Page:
Lets Talk About...Dehumidification Systems
Every year the NHL competition committee gets together in a board room to discuss possible rule changes that will open up the NHL, to get more scoring and excitement into the game of hockey.
(On a side note I won't get into in this column, I think the offensive side of the game is just fine and pretty exciting.)
Bless their hearts, they are a good group of guys who mean well, but it seems they pick on the same people every year. Rehash the same ideas that never seem to get passed when the decision day comes around.
Bigger nets, smaller goalies, awarding more points as incentives. Sure, all of these may very well be good moves (once again, I don't endorse any of them.)
But the answer is clear. Literally
If the NHL wants a better on-ice product, they need to have better ice.
All the rule changes in the world wouldn't help most of these teams who have to suffer through sixty minutes on mushy, chippy ice.
Nearly every team in the NHL has had to battle the bad ice, and many are now winning the wars with dehumidification systems.
Last year the Toronto Maple Leafs were the latest team to install the system, which has to be lowered in through a temporary hole cut in the roof.
The process of dehumidification means to take moisture out of the area, in this case the arena. This is important because obviously, it allows for the rink to stay cool, allowing the integrity of the ice to remain intact, and in top form.
Though I do not have the official numbers, I would make an educated guess to say that around or less than 30% of the leagues teams have them.
There are many positives to installing a system like this. The obvious is that the ice quality will be better. Not only does this lead to a better game, it also leads to less chance of injury. It's also a lot quicker than you would think. Even to cut the hole in the roof, install the system, and re apply the roof, the whole procedure only takes about two weeks.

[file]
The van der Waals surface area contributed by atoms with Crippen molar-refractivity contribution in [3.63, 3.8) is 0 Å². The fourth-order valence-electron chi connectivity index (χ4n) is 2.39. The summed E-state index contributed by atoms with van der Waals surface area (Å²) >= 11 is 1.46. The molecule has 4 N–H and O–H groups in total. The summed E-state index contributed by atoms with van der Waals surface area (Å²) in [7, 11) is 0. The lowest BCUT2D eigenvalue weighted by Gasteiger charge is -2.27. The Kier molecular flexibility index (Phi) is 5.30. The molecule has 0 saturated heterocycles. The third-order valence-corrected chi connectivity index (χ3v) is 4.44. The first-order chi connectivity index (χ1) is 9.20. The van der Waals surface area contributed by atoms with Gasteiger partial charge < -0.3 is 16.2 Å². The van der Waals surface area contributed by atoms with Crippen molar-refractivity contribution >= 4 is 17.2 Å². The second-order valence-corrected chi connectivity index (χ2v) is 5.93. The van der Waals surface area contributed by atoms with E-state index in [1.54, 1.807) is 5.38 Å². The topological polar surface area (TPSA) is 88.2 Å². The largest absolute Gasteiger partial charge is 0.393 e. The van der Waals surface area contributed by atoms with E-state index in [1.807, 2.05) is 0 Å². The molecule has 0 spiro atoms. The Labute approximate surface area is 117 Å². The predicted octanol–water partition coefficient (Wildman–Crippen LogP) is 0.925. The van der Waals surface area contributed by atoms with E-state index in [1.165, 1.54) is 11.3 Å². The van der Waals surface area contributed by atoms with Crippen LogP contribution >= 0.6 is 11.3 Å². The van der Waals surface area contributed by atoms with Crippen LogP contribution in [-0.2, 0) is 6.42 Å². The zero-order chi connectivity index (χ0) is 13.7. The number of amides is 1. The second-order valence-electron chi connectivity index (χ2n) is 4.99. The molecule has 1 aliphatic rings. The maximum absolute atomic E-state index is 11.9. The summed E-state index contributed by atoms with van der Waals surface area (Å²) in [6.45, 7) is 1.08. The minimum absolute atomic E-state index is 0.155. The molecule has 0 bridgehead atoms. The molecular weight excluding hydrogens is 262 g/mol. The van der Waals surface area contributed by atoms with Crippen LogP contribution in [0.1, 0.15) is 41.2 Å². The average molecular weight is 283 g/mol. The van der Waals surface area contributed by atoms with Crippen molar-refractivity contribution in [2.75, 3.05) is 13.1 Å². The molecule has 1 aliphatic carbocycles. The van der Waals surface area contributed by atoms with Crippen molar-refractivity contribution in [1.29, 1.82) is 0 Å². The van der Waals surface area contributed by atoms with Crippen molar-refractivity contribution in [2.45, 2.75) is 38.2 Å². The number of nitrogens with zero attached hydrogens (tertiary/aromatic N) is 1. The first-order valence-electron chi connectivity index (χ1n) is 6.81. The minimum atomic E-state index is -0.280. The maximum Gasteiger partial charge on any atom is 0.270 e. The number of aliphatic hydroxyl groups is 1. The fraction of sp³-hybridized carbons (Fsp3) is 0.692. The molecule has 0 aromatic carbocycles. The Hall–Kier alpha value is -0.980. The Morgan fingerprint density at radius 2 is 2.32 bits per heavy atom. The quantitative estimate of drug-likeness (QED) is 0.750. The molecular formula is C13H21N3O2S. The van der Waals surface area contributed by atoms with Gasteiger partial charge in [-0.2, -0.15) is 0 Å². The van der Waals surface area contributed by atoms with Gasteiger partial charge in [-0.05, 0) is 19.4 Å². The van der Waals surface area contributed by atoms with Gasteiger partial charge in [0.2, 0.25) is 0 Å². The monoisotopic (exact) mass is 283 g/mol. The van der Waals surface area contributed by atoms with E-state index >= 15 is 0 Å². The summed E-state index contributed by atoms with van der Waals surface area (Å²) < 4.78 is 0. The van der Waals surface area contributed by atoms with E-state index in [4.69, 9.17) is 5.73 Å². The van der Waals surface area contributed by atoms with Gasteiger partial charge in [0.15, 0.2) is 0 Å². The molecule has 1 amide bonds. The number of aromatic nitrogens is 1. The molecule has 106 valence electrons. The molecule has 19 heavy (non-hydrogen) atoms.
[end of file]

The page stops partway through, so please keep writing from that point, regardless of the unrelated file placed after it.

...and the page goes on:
Taking the humidification out of the building also makes for a better environment for the fans.
Like anything though, it does have its drawbacks.
The main thing, and the one that would be most focused on by quite a few owners around the NHL is the cost.
Last year the Toronto Maple Leafs reported that the system cost just under $4 million dollars.
For a few teams who are on self imposed caps, and for some that are in fear of having to move from their current residence, this price tag simply won't fly.
The answer lies in the salary cap rule that states the teams in the bottom five of the earning column receive compensation from the richer teams. This money can be used towards the system. Teams can also get help from the arenas that house them toward the new upgrades.
No matter what rule changes pass or fail this summer in the board meetings, one thing is for sure. The NHL needs to make dehumidification systems mandatory in all thirty buildings.
It's best for the players. It's best for the product. And it's best for the fans, who spend their hard earned money to see these superstars entertain them.
And that's a little hard for them to do when they are more or less skating in slush.
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